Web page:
Joseph’s bloody robe brought to Jacob, 1817
by François-Joseph Heim

Esoterica: It has occurred to me that I never felt much need for a scene because, growing up, there was already a very interesting one going on in my house. I have always understood this to be a great privilege. It may have even bred in me some poor habits like not searching out a more diverse range of mentors or a wider community of other creative people. These days, I stride and flail in my stubborn independence, I am trying to cultivate a creative life without too many meaningless words or algorithm-bot servitude, I am missing the daily, supernova-sized influence of my hero, I am drawing from the wealth of what he left me, and I am coaxing into existence an artist that perhaps neither he, nor I could have imagined. And while my Dad thrived as a recluse, and mostly eschewed the company of critics and curators, he welcomed artists of all stripes into his sanctuary, served on community, art school, and museum boards and juries, and donated countless hours of his time to educational, charitable arts and other life-enriching programs. He spoke, he wrote, and shared himself in demos and workshops as part of his creative practice. He even wore a headset while painting, so he could answer your calls, because while engrossed in his own process, he also relished in learning about the creative concerns of others. “Know that to begin,” he wrote, “is often better than to think.”

“I put my talent in my work, I save my Genius for my life.” (Oscar Wilde)



  1. Been trying to figure out how to fit into the local museum scene, but the events that they always publicize seem to involve tuxedos. Barf. There’s probably a better place to socialize than a black tie formal, but this is the self sabotage i tend to get myself into when looking into getting out of the studio. So i just make my comments from the comfort of my instagram feed. Sigh.

  2. Patricia Tatlow on

    Thanks for this one, Sara. I was one of those callers to your Dad, looking for a copy of his book. His kindness and apparent interest in this “nobody” surprised and touched me. Your privilege of growing up with such a mentor has only made you a more generous artist. Thank you for continuing the tradition of sharing through these letters.

  3. Susan Singer on

    You do you. The best advice ever. Thanks for the reminder that that is better than flailing and trying to be someone I’m not in homage to the gods of commerce and expectation.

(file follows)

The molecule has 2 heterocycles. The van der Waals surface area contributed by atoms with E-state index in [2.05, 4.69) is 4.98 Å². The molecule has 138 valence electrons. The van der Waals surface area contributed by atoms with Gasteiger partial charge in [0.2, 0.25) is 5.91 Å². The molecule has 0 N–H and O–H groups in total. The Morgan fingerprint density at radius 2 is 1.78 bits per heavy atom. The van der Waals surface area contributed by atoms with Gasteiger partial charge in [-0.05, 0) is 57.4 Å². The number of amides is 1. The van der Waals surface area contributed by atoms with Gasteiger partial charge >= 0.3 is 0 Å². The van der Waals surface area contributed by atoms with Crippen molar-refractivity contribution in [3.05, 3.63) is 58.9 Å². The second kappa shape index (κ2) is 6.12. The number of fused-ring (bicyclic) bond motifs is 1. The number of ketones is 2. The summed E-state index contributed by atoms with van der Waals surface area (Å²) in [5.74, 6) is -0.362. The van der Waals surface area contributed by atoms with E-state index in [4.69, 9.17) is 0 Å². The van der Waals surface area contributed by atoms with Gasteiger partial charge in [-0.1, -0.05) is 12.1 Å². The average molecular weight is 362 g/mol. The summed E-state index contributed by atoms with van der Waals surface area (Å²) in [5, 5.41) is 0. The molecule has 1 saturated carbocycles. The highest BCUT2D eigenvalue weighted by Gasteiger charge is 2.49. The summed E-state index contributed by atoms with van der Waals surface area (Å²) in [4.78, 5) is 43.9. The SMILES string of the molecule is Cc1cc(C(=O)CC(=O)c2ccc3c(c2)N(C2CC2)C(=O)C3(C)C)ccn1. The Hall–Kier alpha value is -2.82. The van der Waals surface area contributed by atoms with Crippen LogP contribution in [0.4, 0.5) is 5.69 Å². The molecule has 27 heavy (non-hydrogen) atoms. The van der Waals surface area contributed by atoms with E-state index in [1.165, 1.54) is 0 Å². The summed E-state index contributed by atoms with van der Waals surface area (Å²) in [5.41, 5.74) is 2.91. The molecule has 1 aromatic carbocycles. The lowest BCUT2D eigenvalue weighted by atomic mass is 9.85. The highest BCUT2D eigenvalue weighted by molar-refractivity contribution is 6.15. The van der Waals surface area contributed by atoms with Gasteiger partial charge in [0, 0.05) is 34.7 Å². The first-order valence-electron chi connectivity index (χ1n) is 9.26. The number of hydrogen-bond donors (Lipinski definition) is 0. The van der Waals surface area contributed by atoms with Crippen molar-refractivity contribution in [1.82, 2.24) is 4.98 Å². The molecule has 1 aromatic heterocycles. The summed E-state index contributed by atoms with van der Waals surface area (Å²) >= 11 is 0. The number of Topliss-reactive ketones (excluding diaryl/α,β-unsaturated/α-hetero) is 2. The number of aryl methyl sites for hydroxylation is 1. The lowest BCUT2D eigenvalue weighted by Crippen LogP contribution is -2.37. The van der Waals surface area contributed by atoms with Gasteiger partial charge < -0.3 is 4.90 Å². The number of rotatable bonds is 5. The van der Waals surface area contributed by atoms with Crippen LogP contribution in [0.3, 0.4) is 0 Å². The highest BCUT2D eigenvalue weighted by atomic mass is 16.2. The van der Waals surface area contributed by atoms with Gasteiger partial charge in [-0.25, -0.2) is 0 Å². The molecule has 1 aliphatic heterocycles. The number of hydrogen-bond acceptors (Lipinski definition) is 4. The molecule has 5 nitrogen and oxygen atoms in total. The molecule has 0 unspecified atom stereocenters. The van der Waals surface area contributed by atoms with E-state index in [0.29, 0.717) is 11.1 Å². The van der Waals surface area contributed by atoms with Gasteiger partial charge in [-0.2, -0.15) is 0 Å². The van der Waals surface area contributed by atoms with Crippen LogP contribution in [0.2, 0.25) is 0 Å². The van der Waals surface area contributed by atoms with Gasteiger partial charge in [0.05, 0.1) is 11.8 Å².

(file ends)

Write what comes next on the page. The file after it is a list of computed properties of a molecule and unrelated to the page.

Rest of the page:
4. I recently started an Art Meetup group to get out of my studio more and meet different creative people. It is a really fun way to meet all types of creative people and also people who love looking at art. I definitely am a painter artist hermit and I decided to reach out more. The group is a month old and is a delight.

    • Great idea! I live in the countryside and have my little studio space in my basement studio so alone with my art (when I have the chance – retired husband underfoot). How did you start up your group? Do you meet via Zoom or in peson and how often? I really feel the need to do something like this on a once/month basis – not too often.

      • Hi, Heather,
        Thank you. It is really working out great for me and everyone in the group.
        I started it on Meetup. Here is the link if that is permitted here:
        No Zooms. We meet in person outside to paint and draw and go inside to Museums and galleries.
        If you start your own, get the six-month discount. I think I paid $60? You set how many times a month and where the events are. I will tell you that sometimes more people RSVP YES than actually show up but the people who do are super friendly and nice and want to connect with others.

        You can set your group to a once-a-month event. IT can be however you want to do it and can change it up.

  5. “Know that to begin is often better than to think,” your father says. Reminds me of Goethe, “Make a gesture.” It’s that first stroke that raises such fear, and then once it’s there, away we go.

    Thank you so much for this letter, Sara!

  6. Perfect letter for me today, thank you. I have spent too much energy focused on being social at a time when creating and learning would serve me better.
    As a sidebar, I thought “you do you” was a cute interpretation for “just be yourself” until I heard a young mother yell it at her child as a replacement for “leave your brother alone!” Hmm. Leave your Instagram alone?